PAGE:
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J Urol. 2003 Oct;170(4 Pt 1):1343-6.

Relative filling of the bladder at daytime voids in healthy school children.

Author information

1
Department of Molecular and Clinical Medicine, Faculty of Health Sciences, Linköping, Sweden. sven.mattsson@lio.se

Abstract

PURPOSE:

We analyzed how healthy children use their bladder storage capacity during everyday life, and how transient changes in diuresis affect bladder filling and voiding intervals.

MATERIALS AND METHODS:

Voided volumes and times were recorded during 1 or 2 24-hour periods by 206 healthy school children 7 to 15 years old. For each individual voided volumes were expressed as percentage of maximum voided volume (MVV). Mean diuresis preceding each void was estimated by dividing voided volume by voiding interval. A total of 1,098 voids were analyzed.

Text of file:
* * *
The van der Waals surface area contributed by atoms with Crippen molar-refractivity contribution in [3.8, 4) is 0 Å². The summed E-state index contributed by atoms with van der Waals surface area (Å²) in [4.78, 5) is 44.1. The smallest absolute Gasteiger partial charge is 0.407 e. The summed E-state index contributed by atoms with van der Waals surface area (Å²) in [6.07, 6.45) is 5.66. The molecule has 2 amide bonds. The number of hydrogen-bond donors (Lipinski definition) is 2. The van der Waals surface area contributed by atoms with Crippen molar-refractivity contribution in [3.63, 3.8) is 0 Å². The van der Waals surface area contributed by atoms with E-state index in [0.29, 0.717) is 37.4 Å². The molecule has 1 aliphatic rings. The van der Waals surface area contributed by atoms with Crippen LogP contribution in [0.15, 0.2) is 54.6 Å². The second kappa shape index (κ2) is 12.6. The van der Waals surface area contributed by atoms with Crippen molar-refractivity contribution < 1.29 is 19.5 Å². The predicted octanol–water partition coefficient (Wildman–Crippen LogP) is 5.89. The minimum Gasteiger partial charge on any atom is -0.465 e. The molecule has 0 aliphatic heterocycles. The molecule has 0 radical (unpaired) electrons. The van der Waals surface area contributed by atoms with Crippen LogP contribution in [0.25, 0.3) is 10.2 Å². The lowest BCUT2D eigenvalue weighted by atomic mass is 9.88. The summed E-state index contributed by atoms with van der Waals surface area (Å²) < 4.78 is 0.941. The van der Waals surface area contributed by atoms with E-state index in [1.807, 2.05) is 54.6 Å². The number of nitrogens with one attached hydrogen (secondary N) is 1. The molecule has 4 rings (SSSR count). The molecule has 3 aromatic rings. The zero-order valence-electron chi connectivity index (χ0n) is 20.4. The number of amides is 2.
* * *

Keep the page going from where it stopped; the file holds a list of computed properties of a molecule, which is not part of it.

RESULTS:

The first void in the morning was the largest for a majority of the children (73%). Most daytime voids were considerably smaller than the individual MVV. Single voids less than half MVV occurred in 80% of the children, and more than one-third had voids smaller than 20% of their storage capacity. MVV was the same for children with different voiding frequency but the relative filling decreased with the number of voids per 24 hours. At high diuresis voids tended to occur at shorter intervals with somewhat larger relative filling of the bladder. Nighttime voids that occurred in 23 children were in most cases (19) much smaller than the individual MVV.

CONCLUSIONS:

Healthy children typically void when they want to, not necessarily when they need to, and only exceptionally with a full bladder. The voiding pattern is more dependent on social activities and convenience than on physiological factors such as bladder capacity, filling and diuresis.

[Indexed for MEDLINE]

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